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New 2006 ALTA Forms

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Seems a little out-of-date to call something “new” that’s five years old. It’s not that we’re that far behind, but as my attorney brother points out, this is the version of the forms the State has recently approved for use with title insurance products in Florida.

What am I talking about?

ALTA stands for American Land Title Association, which is the national trade association and voice of the abstract and title insurance industry.

Huh?

ALTA members—such as Land Title of America and other title companies—search, review and write title insurance policies to protect home buyers and mortgage lenders who invest in real estate.

Why are the new forms significant?

Real estate investors buying land need to know to ask for the 2006 ALTA forms. Older ALTA forms don’t provide the same protection and coverage the new forms do. Hey, we all need to be on the same page here.

There are some changes in the 2006 version I’d like to point out:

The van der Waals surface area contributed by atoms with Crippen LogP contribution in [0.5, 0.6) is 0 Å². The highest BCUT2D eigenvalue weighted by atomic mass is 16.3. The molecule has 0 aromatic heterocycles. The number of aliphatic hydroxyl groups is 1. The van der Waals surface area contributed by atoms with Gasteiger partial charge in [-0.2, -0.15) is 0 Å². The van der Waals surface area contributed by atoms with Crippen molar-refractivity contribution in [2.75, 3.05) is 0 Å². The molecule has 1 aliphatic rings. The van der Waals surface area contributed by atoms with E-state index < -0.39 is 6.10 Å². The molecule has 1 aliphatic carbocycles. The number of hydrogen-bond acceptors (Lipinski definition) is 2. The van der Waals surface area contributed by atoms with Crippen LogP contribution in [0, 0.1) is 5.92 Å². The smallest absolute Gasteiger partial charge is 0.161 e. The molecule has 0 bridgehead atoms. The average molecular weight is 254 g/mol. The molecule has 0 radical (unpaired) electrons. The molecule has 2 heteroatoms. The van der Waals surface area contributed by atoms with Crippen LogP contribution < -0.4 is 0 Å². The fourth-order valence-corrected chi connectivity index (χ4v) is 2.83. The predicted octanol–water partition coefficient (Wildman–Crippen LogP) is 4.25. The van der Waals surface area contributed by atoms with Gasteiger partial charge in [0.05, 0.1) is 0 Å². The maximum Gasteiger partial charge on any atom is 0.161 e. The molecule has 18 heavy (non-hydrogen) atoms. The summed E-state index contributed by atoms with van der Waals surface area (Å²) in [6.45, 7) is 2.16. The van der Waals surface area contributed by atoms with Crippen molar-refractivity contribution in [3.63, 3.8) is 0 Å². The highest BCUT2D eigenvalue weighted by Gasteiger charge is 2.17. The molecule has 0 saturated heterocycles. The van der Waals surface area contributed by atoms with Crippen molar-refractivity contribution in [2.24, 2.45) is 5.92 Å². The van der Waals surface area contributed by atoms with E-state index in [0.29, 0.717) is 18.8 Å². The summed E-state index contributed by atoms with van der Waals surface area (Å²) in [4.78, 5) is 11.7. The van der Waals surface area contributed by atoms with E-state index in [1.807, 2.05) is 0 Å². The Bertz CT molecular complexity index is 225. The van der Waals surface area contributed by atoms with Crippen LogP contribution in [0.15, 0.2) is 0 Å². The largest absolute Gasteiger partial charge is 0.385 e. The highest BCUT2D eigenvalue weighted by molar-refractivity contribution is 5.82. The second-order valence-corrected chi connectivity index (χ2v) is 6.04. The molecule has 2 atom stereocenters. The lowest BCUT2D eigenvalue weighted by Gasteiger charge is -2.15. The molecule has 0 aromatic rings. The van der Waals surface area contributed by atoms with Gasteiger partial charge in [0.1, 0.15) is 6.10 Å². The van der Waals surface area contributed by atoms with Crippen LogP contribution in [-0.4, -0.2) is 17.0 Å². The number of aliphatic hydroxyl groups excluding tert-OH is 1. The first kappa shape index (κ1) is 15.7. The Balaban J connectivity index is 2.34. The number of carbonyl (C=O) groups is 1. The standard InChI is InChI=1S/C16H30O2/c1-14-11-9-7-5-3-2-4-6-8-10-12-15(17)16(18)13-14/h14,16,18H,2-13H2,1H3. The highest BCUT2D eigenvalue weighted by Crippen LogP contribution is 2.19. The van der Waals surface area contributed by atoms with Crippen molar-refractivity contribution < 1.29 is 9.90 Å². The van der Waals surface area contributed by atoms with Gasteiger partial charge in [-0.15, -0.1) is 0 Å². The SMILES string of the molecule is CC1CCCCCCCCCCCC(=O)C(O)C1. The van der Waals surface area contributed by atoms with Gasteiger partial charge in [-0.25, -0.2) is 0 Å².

1. They made the fine print larger. They don’t like that fast talking like at the end of a radio ad, and they don’t like fine print. The fine print’s larger so it’s easier for everyone to read.
  2. With Surveys, you don’t have standard exceptions; instead, you have to specify exceptions on the survey.
  3. Title Insurance is now transferable to heirs. In the past, I recommended always get title insurance when inheriting property from family members. Now you can inherit title insurance along with the real estate. Please note, this change does not include property inherited prior to the adoption of the 2006 ALTA forms.
  4. The “Florida Form 9” is now called “Form 9.” Form 9 is very explicit about many items, including Mineral Rights, Covenants & Restrictions, and Encroachments.

For forms available online, or for more information, go to www.alta.org.

Stephen CollinsNew 2006 ALTA Forms

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